Chicago Teachers' Fight Could Revitalize the Labor Movement Globally
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Chicago teachers don't even have the option of appealing to the Democrats, who are their antagonists in this case. But if they are to succeed, they will need allies. The unions have strategic power, but they are too small to fight in isolation. Some Chicago unions found that reaching out to Occupy last year helped them resist rightwing attacks.
If this strike goes ahead, it will be the first such strike since 1987. But the stakes are much higher. Teaching activists say this struggle recalls the Patco dispute. When the airline workers union failed in that battle with the Reagan administration, it was a setback for the whole American labour movement for decades.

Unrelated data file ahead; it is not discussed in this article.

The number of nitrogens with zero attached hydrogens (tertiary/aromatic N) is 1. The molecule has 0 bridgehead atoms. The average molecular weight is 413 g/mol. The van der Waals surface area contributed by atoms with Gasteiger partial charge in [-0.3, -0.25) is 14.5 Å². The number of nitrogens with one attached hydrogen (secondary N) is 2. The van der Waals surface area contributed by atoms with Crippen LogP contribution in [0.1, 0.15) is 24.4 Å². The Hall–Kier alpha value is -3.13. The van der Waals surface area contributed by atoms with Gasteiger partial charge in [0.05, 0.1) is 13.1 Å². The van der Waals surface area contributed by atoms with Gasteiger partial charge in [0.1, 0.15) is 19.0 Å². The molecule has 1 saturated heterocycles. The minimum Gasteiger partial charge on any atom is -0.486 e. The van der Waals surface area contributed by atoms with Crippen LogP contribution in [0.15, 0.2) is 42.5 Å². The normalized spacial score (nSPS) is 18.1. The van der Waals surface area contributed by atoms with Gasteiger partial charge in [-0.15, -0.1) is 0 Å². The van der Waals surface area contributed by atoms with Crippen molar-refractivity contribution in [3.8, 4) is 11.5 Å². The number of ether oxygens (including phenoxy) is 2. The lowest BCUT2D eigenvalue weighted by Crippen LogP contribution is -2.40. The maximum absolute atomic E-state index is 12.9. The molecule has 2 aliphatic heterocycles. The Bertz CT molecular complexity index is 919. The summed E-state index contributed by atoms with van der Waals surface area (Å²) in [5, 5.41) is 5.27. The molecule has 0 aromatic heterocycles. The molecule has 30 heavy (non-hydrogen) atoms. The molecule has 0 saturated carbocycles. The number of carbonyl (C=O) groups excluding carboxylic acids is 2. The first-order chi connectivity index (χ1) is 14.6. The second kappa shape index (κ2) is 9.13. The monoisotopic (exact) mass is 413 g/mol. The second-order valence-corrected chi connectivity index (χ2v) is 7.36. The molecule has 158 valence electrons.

A failure in this case would potentially be much worse than Patco. On the other hand, a success would partially redeem the heavy defeat inflicted on unions in Wisconsin, and signal a fundamental shift in American politics. And more than this: from Sichuan in China to Asturias in Spain, labour protests are growing in scale and militancy. America's influence is such that a return of the labour movement in the US would tilt the balance in favour of workers globally.
Richard Seymour is a political activist who blogs at Lenin's tomb. He is the author of The Liberal Defence of Murder and The Meaning of David Cameron